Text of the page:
August 15, 2011
Teamsters, Sierra Club: FMCSA Fails To Protect Environment From Mexican Trucks
Call on FMCSA to Conduct Full Environmental Review of Proposed Pilot Program
WASHINGTON, Aug. 15, 2011 /PRNewswire-USNewswire/ -- In comments submitted to the Department of Transportation (DOT), the International Brotherhood of Teamsters and the Sierra Club raised serious concerns with the failure of the Federal Motor Carrier Safety Administration (FMCSA) to adequately assess the environmental impacts associated with the proposed U.S.-Mexico cross-border trucking pilot program.(http://photos.prnewswire.com/prnh/20100127/IBTLOGO)
On July 12, the FMCSA released its Draft Environmental Assessment (DEA) of the cross-border trucking program. The narrow view of the scope was limited to the environmental impact associated with border inspections, ignoring the wider and more serious impact Mexican trucks will have on the environment.
"With this assessment, the FMCSA is recklessly ignoring the true environmental impact Mexican trucks will have if permitted to travel without restrictions throughout our country," said Teamsters General President Jim Hoffa. "We contend that the FMCSA has violated the National Environmental Policy Act by not addressing the full, cumulative effects on our environment prior to starting the cross-border pilot program."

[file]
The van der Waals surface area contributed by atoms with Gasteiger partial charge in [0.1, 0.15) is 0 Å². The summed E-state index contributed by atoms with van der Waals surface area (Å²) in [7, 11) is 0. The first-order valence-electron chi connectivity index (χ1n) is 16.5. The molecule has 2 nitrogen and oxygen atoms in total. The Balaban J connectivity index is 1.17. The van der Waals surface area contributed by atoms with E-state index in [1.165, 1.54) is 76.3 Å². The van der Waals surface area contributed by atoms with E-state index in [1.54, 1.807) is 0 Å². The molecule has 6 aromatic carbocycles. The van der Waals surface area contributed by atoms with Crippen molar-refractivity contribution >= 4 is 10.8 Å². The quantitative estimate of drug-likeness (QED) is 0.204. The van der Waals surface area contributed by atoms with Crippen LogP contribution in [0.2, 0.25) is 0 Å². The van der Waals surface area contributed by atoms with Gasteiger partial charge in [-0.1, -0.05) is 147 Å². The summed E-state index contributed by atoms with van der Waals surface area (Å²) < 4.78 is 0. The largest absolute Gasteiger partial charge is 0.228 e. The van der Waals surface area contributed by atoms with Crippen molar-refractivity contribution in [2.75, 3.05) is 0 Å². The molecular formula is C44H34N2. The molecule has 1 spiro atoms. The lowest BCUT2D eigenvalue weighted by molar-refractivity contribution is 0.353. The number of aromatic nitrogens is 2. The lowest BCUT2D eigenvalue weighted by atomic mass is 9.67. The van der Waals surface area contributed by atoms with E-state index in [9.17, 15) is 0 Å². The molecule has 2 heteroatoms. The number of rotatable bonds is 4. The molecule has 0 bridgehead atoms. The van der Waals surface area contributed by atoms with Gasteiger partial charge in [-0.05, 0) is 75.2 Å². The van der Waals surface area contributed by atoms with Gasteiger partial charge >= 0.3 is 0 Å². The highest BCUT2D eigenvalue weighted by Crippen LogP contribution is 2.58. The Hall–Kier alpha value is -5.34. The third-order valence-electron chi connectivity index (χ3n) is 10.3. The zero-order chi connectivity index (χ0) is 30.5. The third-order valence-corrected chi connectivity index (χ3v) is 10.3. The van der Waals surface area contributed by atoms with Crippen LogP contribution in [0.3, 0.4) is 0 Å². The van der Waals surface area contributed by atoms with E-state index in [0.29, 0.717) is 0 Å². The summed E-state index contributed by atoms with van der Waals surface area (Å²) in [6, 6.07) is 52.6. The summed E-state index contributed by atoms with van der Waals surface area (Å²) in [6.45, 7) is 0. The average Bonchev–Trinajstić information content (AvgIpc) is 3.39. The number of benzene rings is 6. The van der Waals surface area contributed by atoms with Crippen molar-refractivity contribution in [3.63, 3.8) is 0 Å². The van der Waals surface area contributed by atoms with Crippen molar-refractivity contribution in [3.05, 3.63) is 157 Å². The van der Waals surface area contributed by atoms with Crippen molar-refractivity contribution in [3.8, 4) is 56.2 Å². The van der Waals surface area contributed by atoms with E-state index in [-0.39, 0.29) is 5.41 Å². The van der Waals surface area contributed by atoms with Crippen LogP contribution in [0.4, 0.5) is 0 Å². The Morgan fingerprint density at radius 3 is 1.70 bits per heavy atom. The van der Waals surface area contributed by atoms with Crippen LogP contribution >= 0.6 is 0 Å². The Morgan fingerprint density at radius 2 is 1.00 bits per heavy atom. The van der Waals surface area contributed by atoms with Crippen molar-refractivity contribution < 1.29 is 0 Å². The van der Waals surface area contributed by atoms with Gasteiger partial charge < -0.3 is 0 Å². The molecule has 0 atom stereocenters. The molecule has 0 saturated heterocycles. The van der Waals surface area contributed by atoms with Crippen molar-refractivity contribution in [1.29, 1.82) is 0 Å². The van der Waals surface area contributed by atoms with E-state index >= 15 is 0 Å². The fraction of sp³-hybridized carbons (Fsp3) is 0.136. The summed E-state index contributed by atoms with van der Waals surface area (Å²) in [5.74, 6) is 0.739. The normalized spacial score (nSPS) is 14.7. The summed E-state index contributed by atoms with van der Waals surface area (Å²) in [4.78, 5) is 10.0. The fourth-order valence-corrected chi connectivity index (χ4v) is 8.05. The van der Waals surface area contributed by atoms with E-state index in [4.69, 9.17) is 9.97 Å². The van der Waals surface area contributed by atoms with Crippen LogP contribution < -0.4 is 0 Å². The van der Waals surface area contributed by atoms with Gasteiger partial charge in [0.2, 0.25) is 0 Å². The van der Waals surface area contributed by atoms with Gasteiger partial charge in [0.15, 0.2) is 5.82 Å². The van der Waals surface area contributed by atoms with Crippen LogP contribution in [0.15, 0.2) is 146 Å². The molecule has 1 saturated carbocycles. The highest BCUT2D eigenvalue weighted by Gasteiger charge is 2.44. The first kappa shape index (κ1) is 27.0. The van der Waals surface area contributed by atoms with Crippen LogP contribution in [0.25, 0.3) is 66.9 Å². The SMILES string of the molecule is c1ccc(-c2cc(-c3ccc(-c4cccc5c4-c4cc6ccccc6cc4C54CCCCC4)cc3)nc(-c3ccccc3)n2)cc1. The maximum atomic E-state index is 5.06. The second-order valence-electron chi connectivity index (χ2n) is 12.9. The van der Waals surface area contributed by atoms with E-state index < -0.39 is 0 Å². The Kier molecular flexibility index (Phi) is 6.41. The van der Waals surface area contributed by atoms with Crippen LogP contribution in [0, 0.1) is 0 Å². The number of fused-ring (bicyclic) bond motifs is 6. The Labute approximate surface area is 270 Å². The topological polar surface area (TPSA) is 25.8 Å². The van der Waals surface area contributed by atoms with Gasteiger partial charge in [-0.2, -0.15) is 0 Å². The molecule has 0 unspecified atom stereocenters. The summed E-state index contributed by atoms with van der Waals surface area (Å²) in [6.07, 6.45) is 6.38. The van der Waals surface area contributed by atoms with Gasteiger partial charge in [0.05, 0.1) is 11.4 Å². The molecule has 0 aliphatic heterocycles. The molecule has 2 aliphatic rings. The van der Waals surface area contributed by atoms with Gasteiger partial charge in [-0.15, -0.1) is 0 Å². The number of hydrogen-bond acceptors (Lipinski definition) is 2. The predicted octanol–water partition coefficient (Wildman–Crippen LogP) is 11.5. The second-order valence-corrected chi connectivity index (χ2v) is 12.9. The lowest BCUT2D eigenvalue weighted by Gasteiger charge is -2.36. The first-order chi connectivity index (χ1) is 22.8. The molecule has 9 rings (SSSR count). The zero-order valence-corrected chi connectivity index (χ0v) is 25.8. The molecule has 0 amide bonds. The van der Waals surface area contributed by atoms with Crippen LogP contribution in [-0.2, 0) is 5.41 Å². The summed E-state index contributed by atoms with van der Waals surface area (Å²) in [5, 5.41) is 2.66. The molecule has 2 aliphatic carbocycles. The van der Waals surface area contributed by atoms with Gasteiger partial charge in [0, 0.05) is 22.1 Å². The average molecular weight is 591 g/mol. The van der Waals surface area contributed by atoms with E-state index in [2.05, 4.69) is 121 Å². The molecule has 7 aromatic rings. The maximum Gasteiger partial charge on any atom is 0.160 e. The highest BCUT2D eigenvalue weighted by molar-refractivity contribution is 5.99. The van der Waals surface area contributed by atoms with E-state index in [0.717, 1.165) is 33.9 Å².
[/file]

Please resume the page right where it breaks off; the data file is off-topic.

In the comments, the Teamsters Union and the Sierra Club cite the requirements under the National Environmental Policy Act (NEPA) for agencies to provide environmental information to public officials and citizens on the environmental impact of any new program or initiative prior to moving forward. Since the FMCSA announced its intent to proceed with the cross-border pilot program on July 8, it clearly violated the requirements as outlined in NEPA.
The Teamsters and the Sierra Club also questioned why the FMCSA did not require Mexican carriers to certify that Ultra Low Sulfur Diesel (ULSD) was used in all their vehicles that will operate within our borders, and in turn require Mexico to have ULSD widely available on its highways. The scarcity of ULSD in Mexico is also another major issue that needs to be resolved before U.S. trucks that utilize the low-emission fuel exclusively can travel throughout the country.
"The FMCSA has been negligent in its duty to the American public," Hoffa said. "Until the true scope and impact of this cross-border program is assessed, we cannot allow Mexican trucks to freely travel within our borders."
Founded in 1903, the Teamsters Union represents 1.4 million hardworking men and women throughout the United States, Canada and Puerto Rico. Visit www.teamster.org for more information.
SOURCE International Brotherhood of Teamsters